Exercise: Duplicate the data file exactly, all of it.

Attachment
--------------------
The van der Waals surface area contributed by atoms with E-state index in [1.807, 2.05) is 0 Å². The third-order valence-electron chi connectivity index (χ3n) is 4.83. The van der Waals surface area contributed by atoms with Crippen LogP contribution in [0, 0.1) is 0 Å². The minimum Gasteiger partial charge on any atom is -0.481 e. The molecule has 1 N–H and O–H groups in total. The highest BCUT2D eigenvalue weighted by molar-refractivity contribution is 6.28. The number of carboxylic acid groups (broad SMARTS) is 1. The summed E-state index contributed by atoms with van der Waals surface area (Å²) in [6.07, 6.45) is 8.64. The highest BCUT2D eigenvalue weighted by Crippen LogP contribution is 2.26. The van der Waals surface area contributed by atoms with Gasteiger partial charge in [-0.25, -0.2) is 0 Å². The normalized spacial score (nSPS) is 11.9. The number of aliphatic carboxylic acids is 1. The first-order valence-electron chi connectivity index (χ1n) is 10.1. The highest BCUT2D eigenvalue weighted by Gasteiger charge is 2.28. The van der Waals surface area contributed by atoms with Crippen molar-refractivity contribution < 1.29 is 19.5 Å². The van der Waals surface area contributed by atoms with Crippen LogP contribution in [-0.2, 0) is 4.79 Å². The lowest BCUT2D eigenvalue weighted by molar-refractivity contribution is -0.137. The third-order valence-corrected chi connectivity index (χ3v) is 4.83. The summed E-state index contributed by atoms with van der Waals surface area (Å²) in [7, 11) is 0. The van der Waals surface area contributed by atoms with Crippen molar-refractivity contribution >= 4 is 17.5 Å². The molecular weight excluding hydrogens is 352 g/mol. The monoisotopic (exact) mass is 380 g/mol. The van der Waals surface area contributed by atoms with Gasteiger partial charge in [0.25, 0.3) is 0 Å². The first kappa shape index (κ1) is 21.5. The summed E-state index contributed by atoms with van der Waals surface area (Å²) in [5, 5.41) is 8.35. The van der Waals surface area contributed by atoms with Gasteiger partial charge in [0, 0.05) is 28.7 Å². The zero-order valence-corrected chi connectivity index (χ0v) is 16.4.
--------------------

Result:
The van der Waals surface area contributed by atoms with E-state index in [1.807, 2.05) is 0 Å². The third-order valence-electron chi connectivity index (χ3n) is 4.83. The van der Waals surface area contributed by atoms with Crippen LogP contribution in [0, 0.1) is 0 Å². The minimum Gasteiger partial charge on any atom is -0.481 e. The molecule has 1 N–H and O–H groups in total. The highest BCUT2D eigenvalue weighted by molar-refractivity contribution is 6.28. The number of carboxylic acid groups (broad SMARTS) is 1. The summed E-state index contributed by atoms with van der Waals surface area (Å²) in [6.07, 6.45) is 8.64. The highest BCUT2D eigenvalue weighted by Crippen LogP contribution is 2.26. The van der Waals surface area contributed by atoms with Gasteiger partial charge in [-0.25, -0.2) is 0 Å². The normalized spacial score (nSPS) is 11.9. The number of aliphatic carboxylic acids is 1. The first-order valence-electron chi connectivity index (χ1n) is 10.1. The highest BCUT2D eigenvalue weighted by Gasteiger charge is 2.28. The van der Waals surface area contributed by atoms with Crippen molar-refractivity contribution < 1.29 is 19.5 Å². The van der Waals surface area contributed by atoms with Crippen LogP contribution in [-0.2, 0) is 4.79 Å². The lowest BCUT2D eigenvalue weighted by molar-refractivity contribution is -0.137. The third-order valence-corrected chi connectivity index (χ3v) is 4.83. The summed E-state index contributed by atoms with van der Waals surface area (Å²) in [7, 11) is 0. The van der Waals surface area contributed by atoms with Crippen molar-refractivity contribution >= 4 is 17.5 Å². The molecular weight excluding hydrogens is 352 g/mol. The monoisotopic (exact) mass is 380 g/mol. The van der Waals surface area contributed by atoms with Gasteiger partial charge in [0.25, 0.3) is 0 Å². The first kappa shape index (κ1) is 21.5. The summed E-state index contributed by atoms with van der Waals surface area (Å²) in [5, 5.41) is 8.35. The van der Waals surface area contributed by atoms with Gasteiger partial charge in [0, 0.05) is 28.7 Å². The zero-order valence-corrected chi connectivity index (χ0v) is 16.4.